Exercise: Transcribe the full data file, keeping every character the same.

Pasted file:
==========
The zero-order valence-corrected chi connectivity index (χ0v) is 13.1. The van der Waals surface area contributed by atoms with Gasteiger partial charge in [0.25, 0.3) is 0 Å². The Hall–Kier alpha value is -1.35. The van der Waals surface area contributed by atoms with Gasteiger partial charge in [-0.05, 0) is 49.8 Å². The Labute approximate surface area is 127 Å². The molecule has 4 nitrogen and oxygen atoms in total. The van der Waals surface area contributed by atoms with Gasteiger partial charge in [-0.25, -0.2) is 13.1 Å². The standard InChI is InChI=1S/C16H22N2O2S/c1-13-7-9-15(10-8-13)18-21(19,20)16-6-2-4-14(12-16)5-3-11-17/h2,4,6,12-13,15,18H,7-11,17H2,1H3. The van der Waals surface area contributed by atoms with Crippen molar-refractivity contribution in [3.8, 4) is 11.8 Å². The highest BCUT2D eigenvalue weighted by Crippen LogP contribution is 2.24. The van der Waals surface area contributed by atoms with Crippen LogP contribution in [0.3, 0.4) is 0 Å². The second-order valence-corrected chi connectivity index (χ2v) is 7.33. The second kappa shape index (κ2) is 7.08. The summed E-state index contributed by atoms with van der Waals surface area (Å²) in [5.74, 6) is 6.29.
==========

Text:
The zero-order valence-corrected chi connectivity index (χ0v) is 13.1. The van der Waals surface area contributed by atoms with Gasteiger partial charge in [0.25, 0.3) is 0 Å². The Hall–Kier alpha value is -1.35. The van der Waals surface area contributed by atoms with Gasteiger partial charge in [-0.05, 0) is 49.8 Å². The Labute approximate surface area is 127 Å². The molecule has 4 nitrogen and oxygen atoms in total. The van der Waals surface area contributed by atoms with Gasteiger partial charge in [-0.25, -0.2) is 13.1 Å². The standard InChI is InChI=1S/C16H22N2O2S/c1-13-7-9-15(10-8-13)18-21(19,20)16-6-2-4-14(12-16)5-3-11-17/h2,4,6,12-13,15,18H,7-11,17H2,1H3. The van der Waals surface area contributed by atoms with Crippen molar-refractivity contribution in [3.8, 4) is 11.8 Å². The highest BCUT2D eigenvalue weighted by Crippen LogP contribution is 2.24. The van der Waals surface area contributed by atoms with Crippen LogP contribution in [0.3, 0.4) is 0 Å². The second-order valence-corrected chi connectivity index (χ2v) is 7.33. The second kappa shape index (κ2) is 7.08. The summed E-state index contributed by atoms with van der Waals surface area (Å²) in [5.74, 6) is 6.29.